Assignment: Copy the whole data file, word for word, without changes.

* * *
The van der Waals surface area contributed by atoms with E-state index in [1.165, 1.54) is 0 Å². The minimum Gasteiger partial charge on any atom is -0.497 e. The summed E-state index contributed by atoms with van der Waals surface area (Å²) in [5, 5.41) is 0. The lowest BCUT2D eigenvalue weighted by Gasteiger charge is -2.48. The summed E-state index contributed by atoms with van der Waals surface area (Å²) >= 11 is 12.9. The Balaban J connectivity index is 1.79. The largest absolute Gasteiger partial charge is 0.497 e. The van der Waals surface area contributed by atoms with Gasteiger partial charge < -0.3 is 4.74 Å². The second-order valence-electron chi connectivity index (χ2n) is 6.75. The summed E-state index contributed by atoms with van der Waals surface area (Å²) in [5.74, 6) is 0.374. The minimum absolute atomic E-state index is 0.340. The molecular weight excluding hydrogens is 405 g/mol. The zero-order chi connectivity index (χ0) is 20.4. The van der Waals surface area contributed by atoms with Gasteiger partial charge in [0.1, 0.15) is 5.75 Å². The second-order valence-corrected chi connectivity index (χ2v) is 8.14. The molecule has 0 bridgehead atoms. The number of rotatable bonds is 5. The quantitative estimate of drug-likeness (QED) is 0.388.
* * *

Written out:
The van der Waals surface area contributed by atoms with E-state index in [1.165, 1.54) is 0 Å². The minimum Gasteiger partial charge on any atom is -0.497 e. The summed E-state index contributed by atoms with van der Waals surface area (Å²) in [5, 5.41) is 0. The lowest BCUT2D eigenvalue weighted by Gasteiger charge is -2.48. The summed E-state index contributed by atoms with van der Waals surface area (Å²) >= 11 is 12.9. The Balaban J connectivity index is 1.79. The largest absolute Gasteiger partial charge is 0.497 e. The van der Waals surface area contributed by atoms with Gasteiger partial charge < -0.3 is 4.74 Å². The second-order valence-electron chi connectivity index (χ2n) is 6.75. The summed E-state index contributed by atoms with van der Waals surface area (Å²) in [5.74, 6) is 0.374. The minimum absolute atomic E-state index is 0.340. The molecular weight excluding hydrogens is 405 g/mol. The zero-order chi connectivity index (χ0) is 20.4. The van der Waals surface area contributed by atoms with Gasteiger partial charge in [0.1, 0.15) is 5.75 Å². The second-order valence-corrected chi connectivity index (χ2v) is 8.14. The molecule has 0 bridgehead atoms. The number of rotatable bonds is 5. The quantitative estimate of drug-likeness (QED) is 0.388.